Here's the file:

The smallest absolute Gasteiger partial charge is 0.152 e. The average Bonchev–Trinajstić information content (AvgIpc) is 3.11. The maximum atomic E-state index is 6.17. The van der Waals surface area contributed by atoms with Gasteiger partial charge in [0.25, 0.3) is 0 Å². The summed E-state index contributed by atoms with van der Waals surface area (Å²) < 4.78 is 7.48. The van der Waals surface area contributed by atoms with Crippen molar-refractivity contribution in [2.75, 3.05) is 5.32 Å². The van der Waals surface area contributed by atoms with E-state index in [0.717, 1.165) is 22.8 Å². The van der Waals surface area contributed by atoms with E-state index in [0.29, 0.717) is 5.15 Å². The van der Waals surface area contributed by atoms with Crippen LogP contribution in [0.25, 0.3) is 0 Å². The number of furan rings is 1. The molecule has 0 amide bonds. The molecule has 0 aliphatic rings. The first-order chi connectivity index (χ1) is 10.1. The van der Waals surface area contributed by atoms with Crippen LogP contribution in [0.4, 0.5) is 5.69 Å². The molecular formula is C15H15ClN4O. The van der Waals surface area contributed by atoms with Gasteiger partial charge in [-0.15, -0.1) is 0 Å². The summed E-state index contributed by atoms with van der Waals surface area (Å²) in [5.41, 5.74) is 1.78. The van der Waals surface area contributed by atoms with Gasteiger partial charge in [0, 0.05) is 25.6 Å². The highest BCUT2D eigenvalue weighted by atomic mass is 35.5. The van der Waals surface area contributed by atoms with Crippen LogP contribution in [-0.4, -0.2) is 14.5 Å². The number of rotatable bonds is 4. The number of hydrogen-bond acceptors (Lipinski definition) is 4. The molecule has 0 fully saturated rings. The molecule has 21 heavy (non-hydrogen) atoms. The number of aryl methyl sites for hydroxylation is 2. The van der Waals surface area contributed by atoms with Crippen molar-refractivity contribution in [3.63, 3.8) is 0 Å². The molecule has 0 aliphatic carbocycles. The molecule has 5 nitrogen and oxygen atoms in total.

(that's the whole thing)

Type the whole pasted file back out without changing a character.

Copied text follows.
The smallest absolute Gasteiger partial charge is 0.152 e. The average Bonchev–Trinajstić information content (AvgIpc) is 3.11. The maximum atomic E-state index is 6.17. The van der Waals surface area contributed by atoms with Gasteiger partial charge in [0.25, 0.3) is 0 Å². The summed E-state index contributed by atoms with van der Waals surface area (Å²) < 4.78 is 7.48. The van der Waals surface area contributed by atoms with Crippen molar-refractivity contribution in [2.75, 3.05) is 5.32 Å². The van der Waals surface area contributed by atoms with E-state index in [0.717, 1.165) is 22.8 Å². The van der Waals surface area contributed by atoms with E-state index in [0.29, 0.717) is 5.15 Å². The van der Waals surface area contributed by atoms with Crippen LogP contribution in [0.25, 0.3) is 0 Å². The number of furan rings is 1. The molecule has 0 amide bonds. The molecule has 0 aliphatic rings. The first-order chi connectivity index (χ1) is 10.1. The van der Waals surface area contributed by atoms with Crippen LogP contribution in [0.4, 0.5) is 5.69 Å². The molecular formula is C15H15ClN4O. The van der Waals surface area contributed by atoms with Gasteiger partial charge in [-0.15, -0.1) is 0 Å². The summed E-state index contributed by atoms with van der Waals surface area (Å²) in [5.41, 5.74) is 1.78. The van der Waals surface area contributed by atoms with Gasteiger partial charge in [0, 0.05) is 25.6 Å². The highest BCUT2D eigenvalue weighted by atomic mass is 35.5. The van der Waals surface area contributed by atoms with Crippen LogP contribution in [-0.4, -0.2) is 14.5 Å². The number of rotatable bonds is 4. The number of hydrogen-bond acceptors (Lipinski definition) is 4. The molecule has 0 fully saturated rings. The molecule has 21 heavy (non-hydrogen) atoms. The number of aryl methyl sites for hydroxylation is 2. The van der Waals surface area contributed by atoms with Crippen molar-refractivity contribution in [3.63, 3.8) is 0 Å². The molecule has 0 aliphatic carbocycles. The molecule has 5 nitrogen and oxygen atoms in total.